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Beans on ice


Too hot for a steaming cup of joe? Opt for cold-brew this summer.

Greg Horton July 17th, 2013


The best way to continue to enjoy your coffee addiction throughout the worst part of summer is to buy iced coffees.

But all iced coffees are not created equal. That’s chiefly because the one thing sure to ruin that delicious goodness is pouring hot coffee over ice. Congratulations! You now have a cup of watered-down coffee.

Cold-brewed coffee is the method of choice for well-trained baristas. Several advantages exist to cold-brewed coffee, including greater concentration, less acidity and more flavor stability.

Daniel Kao, owner of Mariposa Coffee Roastery, 1120 Garver in Norman, said cold-brewed coffees yield more of the base flavors like chocolate, nuttiness and plum, and less of the brighter flavors like citrus and blueberry.

“We also choose to use a blend of African, Central American, Indonesian and South American beans for our cold brew,” Kao said. “Cold brew is not the best way to feature the individual characteristics of a bean or region, so we used a blend to round out the flavors.”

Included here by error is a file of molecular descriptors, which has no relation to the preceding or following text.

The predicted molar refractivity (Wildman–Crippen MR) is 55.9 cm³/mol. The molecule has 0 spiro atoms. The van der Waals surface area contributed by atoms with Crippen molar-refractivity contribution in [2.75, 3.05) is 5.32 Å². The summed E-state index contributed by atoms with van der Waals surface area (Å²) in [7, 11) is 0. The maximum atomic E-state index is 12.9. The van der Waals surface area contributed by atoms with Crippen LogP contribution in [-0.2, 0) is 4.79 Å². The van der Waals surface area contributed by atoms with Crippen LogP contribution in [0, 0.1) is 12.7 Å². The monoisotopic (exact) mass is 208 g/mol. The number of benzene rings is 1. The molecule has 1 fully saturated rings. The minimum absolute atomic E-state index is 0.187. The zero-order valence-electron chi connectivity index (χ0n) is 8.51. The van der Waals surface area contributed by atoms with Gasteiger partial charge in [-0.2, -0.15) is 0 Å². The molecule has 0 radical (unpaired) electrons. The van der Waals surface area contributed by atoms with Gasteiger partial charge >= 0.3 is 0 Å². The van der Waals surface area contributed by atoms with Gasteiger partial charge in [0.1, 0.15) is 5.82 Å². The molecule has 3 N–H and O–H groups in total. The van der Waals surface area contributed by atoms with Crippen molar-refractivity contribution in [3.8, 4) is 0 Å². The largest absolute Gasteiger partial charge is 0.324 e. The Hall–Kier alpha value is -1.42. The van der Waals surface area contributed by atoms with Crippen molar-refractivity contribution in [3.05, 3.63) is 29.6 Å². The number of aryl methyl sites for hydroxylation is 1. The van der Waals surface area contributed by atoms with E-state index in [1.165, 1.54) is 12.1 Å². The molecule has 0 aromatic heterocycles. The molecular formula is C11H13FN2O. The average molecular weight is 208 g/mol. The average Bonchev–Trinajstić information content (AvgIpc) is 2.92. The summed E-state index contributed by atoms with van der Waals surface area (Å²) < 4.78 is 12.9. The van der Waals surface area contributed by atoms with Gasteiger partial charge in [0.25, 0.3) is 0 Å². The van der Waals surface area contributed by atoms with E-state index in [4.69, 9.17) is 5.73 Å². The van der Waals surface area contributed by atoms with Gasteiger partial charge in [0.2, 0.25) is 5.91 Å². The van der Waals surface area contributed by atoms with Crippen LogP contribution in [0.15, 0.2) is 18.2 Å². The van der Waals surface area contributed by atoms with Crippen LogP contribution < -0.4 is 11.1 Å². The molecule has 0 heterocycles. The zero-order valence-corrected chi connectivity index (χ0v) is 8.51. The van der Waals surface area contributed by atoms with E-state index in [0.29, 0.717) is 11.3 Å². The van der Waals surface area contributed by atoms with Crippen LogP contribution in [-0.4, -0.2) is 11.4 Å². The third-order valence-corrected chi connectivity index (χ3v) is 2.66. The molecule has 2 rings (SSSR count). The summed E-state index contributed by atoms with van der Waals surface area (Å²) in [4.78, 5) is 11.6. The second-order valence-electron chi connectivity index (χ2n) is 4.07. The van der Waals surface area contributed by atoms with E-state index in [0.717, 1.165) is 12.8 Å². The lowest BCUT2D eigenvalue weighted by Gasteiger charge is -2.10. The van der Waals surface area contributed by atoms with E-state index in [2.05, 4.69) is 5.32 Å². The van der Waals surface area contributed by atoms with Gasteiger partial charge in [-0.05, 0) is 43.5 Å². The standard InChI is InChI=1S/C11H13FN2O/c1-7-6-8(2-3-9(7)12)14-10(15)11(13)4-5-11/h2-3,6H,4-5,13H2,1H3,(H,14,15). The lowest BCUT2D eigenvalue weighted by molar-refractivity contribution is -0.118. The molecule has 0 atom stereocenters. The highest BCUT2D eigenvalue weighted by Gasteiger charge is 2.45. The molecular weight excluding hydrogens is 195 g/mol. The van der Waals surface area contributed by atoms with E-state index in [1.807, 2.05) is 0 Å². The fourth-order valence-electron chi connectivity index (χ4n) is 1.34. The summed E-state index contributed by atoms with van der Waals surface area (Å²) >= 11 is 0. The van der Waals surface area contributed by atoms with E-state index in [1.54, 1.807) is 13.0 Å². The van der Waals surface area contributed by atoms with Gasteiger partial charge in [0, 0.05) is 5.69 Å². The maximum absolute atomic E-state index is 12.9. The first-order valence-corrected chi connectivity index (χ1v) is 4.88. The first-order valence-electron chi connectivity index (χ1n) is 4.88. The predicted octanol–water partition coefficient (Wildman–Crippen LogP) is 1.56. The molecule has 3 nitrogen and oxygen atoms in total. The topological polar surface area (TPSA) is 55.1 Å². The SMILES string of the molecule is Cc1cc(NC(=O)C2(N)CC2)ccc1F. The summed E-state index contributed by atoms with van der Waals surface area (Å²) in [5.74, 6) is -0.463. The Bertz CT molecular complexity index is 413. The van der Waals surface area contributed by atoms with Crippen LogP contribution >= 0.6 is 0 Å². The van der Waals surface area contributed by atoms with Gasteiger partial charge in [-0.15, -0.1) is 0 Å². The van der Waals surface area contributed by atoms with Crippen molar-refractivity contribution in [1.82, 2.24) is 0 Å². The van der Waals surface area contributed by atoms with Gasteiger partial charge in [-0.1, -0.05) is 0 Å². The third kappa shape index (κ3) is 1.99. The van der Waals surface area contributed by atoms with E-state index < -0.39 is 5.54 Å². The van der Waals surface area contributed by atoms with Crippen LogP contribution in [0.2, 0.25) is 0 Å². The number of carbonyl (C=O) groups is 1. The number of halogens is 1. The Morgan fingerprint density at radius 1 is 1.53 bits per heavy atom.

This is Mariposa’s first year to make a cold brew, and Kao said it took the roasters about a year to get the blend they wanted. Although its coffees are available at Native Roots, Forward Foods and Shop Good, the cold brew is currently only available in Norman. It’s sold in half-gallon and gallon sizes, and delivery in Norman is free.

The Wedge Pizzeria, 4709 N. Western, uses Eôté Coffee Company’s cold brew.

The Chandler-based company uses small-batch coffees purchased directly from farmers worldwide.

At The Wedge, get a straight cup of iced coffee, although general manager Elena Farrar suggests a substitute for the ice.

“I like to put a scoop or two of gelato in the coffee instead of ice,” she said.

Similar to an affogato, which uses hot espresso poured over gelato, Farrar’s dessert-quality beverage works best with double dark chocolate gelato. For a rich, creamy choice, go with butter pecan.

Ian Halliday, co-owner of Coffee Slingers Roasters, 1015 N. Broadway, also serves a cold-brewed coffee available by the cup or in 24-ounce bottles.

“People really appreciate the lower acidity of cold brew,” he said, “but they also appreciate the deeper, richer flavors. It’s a very rich, malty coffee.”

Elemental Coffee Roasters, 815 N. Hudson, boasts a new cold brew, as well. It pairs well with the delicious crêpes the shop serves on weekends.

 
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